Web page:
Piles, otherwise known as haemorrhoids of the first and second degree, can be treated easily and effectively with a conservative approach by dietary modifications and appropriate medications. More severe haemorrhoids of third- and fourth-degree are more commonly corrected by standard surgical procedures that are unfortunately associated with a high incidence of complications because of the wide external wounds in the sensitive anal skin.
Stapler surgery for piles, as an alternative to surgical haemorrhoidectomy, has come as a boon in reducing postoperative complications. This approach of stapler surgery as a new piles treatment procedure aims to reduce the size of internal haemorrhoids by interrupting their blood supply and thus proves to be a simple, safe and effective method that results in reduced postoperative pain and early recovery and shorter hospital stay.
Stapler surgery for piles – Procedure
The Stapler surgery for piles was developed in 1998 by world-renowned colorectal surgeon Dr Antonio Longo. It has currently become the gold standard procedure for treating Grade 3 and 4 piles. Stapler surgery is a procedure that uses a stapling device to get rid of haemorrhoidal tissue.
This surgery requires no external incision. This procedure is usually recommended for patients whose haemorrhoids have prolapsed or become abnormally large or for patients who have shown little or no improvement with conservative management. A circular stapler device is used to ‘lift up’ or reposition the prolapsed mucosa and to reduce blood flow to the internal haemorrhoids that shrink in due time.
The best treatment of choice for piles that protrude as third-degree haemorrhoids while straining and seen on physical exam outside the anal verge could be stapler surgery. Stapler surgery for piles removes the abnormally lax and expanded hemorrhoidal supporting tissue that has allowed the haemorrhoids to prolapse downward.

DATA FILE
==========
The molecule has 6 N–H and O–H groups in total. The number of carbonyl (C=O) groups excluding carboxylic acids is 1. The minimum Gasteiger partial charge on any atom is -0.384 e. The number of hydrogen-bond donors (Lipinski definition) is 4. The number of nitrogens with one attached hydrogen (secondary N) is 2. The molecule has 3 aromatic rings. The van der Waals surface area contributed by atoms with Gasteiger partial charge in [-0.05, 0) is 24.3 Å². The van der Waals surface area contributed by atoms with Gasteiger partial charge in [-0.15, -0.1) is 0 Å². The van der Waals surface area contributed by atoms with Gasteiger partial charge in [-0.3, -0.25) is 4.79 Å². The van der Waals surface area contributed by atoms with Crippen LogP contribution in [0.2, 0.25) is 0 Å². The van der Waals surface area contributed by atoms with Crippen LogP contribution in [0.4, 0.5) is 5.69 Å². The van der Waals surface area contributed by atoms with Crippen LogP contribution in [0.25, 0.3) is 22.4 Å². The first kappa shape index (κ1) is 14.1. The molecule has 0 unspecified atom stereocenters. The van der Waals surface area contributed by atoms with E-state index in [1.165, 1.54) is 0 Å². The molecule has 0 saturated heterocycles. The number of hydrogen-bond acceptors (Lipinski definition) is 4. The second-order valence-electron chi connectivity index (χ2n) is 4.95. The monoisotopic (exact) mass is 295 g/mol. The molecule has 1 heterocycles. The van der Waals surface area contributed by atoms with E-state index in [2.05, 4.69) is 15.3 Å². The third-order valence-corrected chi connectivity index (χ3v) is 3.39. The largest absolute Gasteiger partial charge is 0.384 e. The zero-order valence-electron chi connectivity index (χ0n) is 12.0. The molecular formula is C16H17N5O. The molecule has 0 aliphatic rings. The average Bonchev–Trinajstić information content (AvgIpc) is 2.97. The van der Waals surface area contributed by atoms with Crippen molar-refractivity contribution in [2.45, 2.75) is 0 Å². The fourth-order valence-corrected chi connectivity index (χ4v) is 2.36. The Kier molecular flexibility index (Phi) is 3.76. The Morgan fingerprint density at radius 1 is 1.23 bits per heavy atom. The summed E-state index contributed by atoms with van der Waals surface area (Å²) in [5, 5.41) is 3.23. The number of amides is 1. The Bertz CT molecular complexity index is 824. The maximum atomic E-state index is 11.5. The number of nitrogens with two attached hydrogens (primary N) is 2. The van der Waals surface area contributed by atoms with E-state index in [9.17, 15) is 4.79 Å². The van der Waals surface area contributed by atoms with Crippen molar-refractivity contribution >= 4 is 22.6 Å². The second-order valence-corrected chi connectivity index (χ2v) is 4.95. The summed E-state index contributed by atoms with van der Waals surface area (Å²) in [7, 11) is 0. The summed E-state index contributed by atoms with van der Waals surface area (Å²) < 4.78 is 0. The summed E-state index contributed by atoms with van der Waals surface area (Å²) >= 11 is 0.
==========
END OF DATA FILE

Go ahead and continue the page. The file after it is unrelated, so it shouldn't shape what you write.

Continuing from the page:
Stapler surgery for piles is faster than traditional piles removal, taking only 30 minutes approximately for an experienced surgeon to perform the procedure. During the procedure, a circular, hollow tube is inserted into the anal canal through which a long woven thread called the suture is placed circumferentially within the anal canal above the internal haemorrhoids.
Through the hollow tube, a disposable instrument with the circular stapling device is placed at the end, and the tips of the suture are brought out of the anus and pulled. The expanded hemorrhoidal supporting tissue gets pulled into the jaws of the stapler while pulling the sutures. Thereby the haemorrhoidal cushions are placed back up into their normal position within the anal canal.
Thereafter, the stapler is fired to cut off the circumferential ring of expanded haemorrhoidal tissue trapped within the stapler. At the same time, the upper and lower edges of the cut tissues also get stapled. As another alternative, simple excision of the external haemorrhoids, if present, may be performed along with stapler surgery.
Stapler surgery for piles – Effectiveness
Stapler surgery for piles as a minimally invasive procedure is more effective than traditional surgery. The healing process is associated with much less pain and complication than the traditional technique. Traditional surgery for piles is operated upon using a scalpel and suture in the area below the dentate line of the anal canal, causing a lot of pain because of the many sensitive nerve endings located in the region.